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One of the Netherlands’ largest bicycle parking garages was opened in the city of The Hague

This quarter, one of the Netherlands’ largest bicycle parking garages was opened in the city of The Hague, beneath the Central railway station. The garage can hold around 8,500 bicycles and contains 600 rental bicycles. Riders can roll into the facility via flat escalators and cycle within the garage. The space, which was designed by studios Silo and Studio Marsman, is back-lit and contains art to make cyclists feel like they’re entering a museum – not a parking garage.

The Hague’s new facility makes perfect sense in the Netherlands, where (as you’re probably aware) cycling is an extremely popular mode of transportation. In fact, the country contains more bikes than people – around 23 million bikes for all 17 million citizens – and cycling accounts for one-quarter of daily transportation. And of course, anything encouraging consumers to forego automotive transport is generally good for the environment; this has been pinpointed frequently as of late, as COVID-fuelled reductions in car use are leading to lower levels of pollution.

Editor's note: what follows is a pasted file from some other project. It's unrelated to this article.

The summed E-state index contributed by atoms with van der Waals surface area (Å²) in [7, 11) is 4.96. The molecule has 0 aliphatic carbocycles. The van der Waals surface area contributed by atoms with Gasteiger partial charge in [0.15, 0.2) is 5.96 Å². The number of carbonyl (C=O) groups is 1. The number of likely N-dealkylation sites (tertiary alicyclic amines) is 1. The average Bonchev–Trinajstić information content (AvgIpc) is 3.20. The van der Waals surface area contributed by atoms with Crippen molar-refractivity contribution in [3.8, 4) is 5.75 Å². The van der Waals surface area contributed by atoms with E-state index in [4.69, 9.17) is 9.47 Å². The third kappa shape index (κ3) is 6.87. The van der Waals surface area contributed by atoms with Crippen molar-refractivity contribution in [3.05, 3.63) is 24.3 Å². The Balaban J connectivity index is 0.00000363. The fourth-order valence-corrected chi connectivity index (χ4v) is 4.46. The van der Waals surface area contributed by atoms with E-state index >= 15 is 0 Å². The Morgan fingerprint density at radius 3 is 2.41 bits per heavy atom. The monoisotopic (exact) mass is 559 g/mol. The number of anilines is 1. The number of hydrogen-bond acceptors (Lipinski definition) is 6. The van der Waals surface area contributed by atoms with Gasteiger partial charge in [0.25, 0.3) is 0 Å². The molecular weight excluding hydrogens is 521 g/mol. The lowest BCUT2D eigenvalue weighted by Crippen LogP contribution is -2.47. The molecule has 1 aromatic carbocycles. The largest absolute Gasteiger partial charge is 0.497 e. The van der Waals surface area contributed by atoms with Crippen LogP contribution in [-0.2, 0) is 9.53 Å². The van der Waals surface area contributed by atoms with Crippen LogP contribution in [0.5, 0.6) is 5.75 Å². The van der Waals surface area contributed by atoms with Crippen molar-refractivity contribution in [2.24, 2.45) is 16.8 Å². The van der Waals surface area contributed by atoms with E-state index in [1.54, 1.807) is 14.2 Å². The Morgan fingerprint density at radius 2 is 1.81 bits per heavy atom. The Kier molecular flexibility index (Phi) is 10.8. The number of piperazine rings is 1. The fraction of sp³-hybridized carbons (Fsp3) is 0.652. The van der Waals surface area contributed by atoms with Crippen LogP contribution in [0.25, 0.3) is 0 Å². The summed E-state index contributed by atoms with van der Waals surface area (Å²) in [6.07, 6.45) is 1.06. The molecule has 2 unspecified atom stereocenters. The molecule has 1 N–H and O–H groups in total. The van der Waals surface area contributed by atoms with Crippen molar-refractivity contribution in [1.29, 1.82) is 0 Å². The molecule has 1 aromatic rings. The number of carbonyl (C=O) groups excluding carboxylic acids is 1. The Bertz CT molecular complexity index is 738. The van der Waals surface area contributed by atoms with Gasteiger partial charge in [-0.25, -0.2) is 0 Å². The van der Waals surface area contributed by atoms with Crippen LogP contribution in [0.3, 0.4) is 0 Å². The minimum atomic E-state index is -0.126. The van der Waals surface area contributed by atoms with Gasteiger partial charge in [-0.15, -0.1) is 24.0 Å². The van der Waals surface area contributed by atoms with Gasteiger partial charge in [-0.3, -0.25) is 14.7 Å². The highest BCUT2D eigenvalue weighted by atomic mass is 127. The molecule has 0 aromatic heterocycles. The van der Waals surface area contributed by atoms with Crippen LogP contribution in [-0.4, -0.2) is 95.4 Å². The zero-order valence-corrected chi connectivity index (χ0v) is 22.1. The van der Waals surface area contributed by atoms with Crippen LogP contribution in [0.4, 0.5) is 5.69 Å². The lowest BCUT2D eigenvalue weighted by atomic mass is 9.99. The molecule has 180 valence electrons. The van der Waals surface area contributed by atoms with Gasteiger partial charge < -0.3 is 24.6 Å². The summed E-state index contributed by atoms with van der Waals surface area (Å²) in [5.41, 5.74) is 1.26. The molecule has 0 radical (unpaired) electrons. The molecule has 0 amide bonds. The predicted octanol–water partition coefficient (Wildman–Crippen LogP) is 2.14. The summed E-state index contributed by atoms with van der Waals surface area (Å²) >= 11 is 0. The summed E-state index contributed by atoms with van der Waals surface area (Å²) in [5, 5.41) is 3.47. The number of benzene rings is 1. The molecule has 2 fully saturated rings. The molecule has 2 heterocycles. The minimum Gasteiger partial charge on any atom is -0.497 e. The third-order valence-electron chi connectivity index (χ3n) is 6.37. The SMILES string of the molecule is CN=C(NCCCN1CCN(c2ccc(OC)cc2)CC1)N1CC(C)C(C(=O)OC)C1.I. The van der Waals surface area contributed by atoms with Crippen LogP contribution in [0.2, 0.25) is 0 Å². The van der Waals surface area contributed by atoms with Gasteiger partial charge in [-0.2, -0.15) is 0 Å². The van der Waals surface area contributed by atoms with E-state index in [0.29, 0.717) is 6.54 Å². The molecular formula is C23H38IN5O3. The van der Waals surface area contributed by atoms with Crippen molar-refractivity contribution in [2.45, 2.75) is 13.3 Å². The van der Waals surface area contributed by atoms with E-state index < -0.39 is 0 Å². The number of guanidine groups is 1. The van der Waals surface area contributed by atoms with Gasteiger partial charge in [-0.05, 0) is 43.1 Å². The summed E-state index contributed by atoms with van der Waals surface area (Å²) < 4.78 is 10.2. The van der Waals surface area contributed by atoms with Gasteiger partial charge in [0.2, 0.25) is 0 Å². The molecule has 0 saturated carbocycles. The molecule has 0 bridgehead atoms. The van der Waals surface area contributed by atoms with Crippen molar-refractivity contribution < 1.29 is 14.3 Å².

But what could an innovation like The Hague’s new parking garage mean for other countries around the world, where cycling isn’t nearly as commonplace? We’ll sum it up with the adage: “Build it and they will come.” If your brand is hoping to build any kind of sustainable solution, it could be a smart move to not solely focus on an eco-friendly product – but, rather, the system or infrastructure in which it will exist.

After all, if consumers can’t find a safe place to park their bike, will they ride it? If there isn’t anywhere to charge an EV, will they drive one? If consumers can’t find a way to compost the eco diapers they’re supposed to compost, will they go to the trouble of buying them? You know the answer. That’s why organizations like The Hague are addressing the issue of bicycle parking with this garage, brands like EVgo are reducing ‘range anxiety’ by setting up EV charging networks in popular locations, and companies like bamboo diaper maker Dyper are creating disposal schemes for their products.

By filling in these logistical ‘blanks’, how can you make it not just easy but actually possible for consumers to make their daily routines more sustainable?

Stay healthy,

The TrendWatching content team